How Do Flat Feet Affect Your Body?
As a podiatry practice, we know that your feet are the foundation of your overall well being. Lacking a healthy arch can have an impact on many areas of your body, literally from head to toe. Flat footedness is exactly what it sounds like. Mayo Clinic defines this chronic condition: “You have flat feet when the arches on the inside of your feet are flattened, allowing the entire soles of your feet to touch the floor when you stand up.” Being flat-footed may not cause you immediate issues—in fact, you may not even notice the change in your arches—but this disorder can seriously disrupt your body’s alignment. Austin foot doctor, Jeffery LaMour, strives to educate our patients about their podiatric health so they can take better care of their feet. Read on to learn how flat feet affect your body.
How to Tell if You Have Flat Feet
It may be difficult to tell for yourself if your arch has flattened, so it’s best to come and see Dr. LaMour if you suspect you suffer from this condition. However, Foot Smart offers a few tips to determine the state of your pads. If you “feel discomfort/pain in your feet and ankles…[or] feel uncomfortable walking or standing for long periods of time,” these could be symptoms of flat-footedness. In addition, if your “foot turn[s] outward at your ankle” or your “posture [is] strained, especially in your hips and lower back,” these could be outward indicators.
You can also “do this simple test on yourself: Get your feet wet. Stand normally on a flat surface where you can see the imprint of your feet, such as a sidewalk. Step away from your imprints and look at the wet marks.” The “inside curve of your foot” should be “missing,” since, if your feet are appropriately aligned, it would be elevated off of the ground. If you don’t notice a dry portion in your imprint, you should most definitely contact us for an appointment with Dr. LaMour.
There are many possible sources of flat-footedness. Of course, it is “normal in infants and toddlers, because the foot’s arch hasn’t yet developed,” explains Mayo Clinic. Certain abnormalities can lead the arches never to develop fully. In addition, Foot Smart notes that “weakened muscles in the foot, ankles, and lower leg from aging or weight gain” can flatten the foot, as can “standing or walking for long periods of time” in uncomfortable shoes “without proper arch support.” NHS also warns that you may have flat feet if you notice your” shoes…wear out quickly,” since “the feet rolling inwards to much (overpronation)” is associated with flat-footedness.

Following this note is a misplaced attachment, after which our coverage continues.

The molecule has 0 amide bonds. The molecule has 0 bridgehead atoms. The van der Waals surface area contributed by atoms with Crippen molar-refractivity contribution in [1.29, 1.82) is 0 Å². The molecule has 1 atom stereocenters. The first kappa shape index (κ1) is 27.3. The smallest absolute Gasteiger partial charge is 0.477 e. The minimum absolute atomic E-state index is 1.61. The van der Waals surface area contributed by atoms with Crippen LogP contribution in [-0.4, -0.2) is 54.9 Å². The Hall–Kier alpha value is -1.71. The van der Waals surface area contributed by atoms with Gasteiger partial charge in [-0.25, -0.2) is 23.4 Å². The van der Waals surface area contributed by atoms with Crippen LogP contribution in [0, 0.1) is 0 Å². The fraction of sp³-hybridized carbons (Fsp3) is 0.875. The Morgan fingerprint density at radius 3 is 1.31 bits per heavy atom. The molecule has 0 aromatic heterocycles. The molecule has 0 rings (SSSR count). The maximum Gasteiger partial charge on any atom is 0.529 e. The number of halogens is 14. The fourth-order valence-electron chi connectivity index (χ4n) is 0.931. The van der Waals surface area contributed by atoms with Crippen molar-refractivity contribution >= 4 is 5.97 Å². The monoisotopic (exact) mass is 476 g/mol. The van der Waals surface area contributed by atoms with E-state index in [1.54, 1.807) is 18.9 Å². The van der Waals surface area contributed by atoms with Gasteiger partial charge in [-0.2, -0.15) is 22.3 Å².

Also, failing to properly treat podiatric issues such as ankle sprains or fractures can cause long-term damage and result in flat-footedness. This is why it is particularly important to seek medical attention if you injure your feet or notice irregularities.
A rare but relevant form, called “tibialis posterior tendonitis,” is an adult-acquired flatfoot” that progresses due to swelling or tears in the arch, and typically causes greater discomfort than normal flat-footedness.
The Wide-Ranging Repercussions
Foot Smart describes the holistic effect of flat feet: “Because your feet help support your entire body, having strong arches is important to your body’s health. When those tendons and ligaments weaken, your arch collapses…with a fallen arch, your tendons and ligaments weaken and cause intense pain throughout your feet, ankles, and lower leg muscles,” as well as creating “a weakened posture and discomfort through your hips and lower back.” Improper posture can also cause head and neck problems over time.
In fact, in her Daily Mail article on the subject, Jenny Hudson reports: “many thousands…suffer headaches and other problems as a result of the effect that flat feet have on your posture…poor posture is linked to approximately one in four severe headaches” Furthermore, flat-footedness and its associated symptoms can worsen every time you walk, run, dance, or put any pressure on your fallen arches. Due to its ripple effect throughout your body, flat feet could affect any area.
If you’re dealing with flat feet, Dr. LaMour will examine your arches, consider your general condition, and devise a customized treatment plan to help you. This could include simpler remedies such as wearing supportive tape or braces, putting orthotics in your shoes, doing physical therapy, or taking anti-inflammatory drugs. In severe cases, caused by bone or tendon damage, surgery may become necessary.
Do You Have Flat Feet?
The sooner you seek treatment for flat-footedness, the better, as it will be easier to address, and help you avoid the far-reaching effects of this condition. Dr. LaMour is here to help you take charge of your foot health and maintain a healthy arch. Contact our podiatric practice today to schedule an appointment and find out more about your feet.
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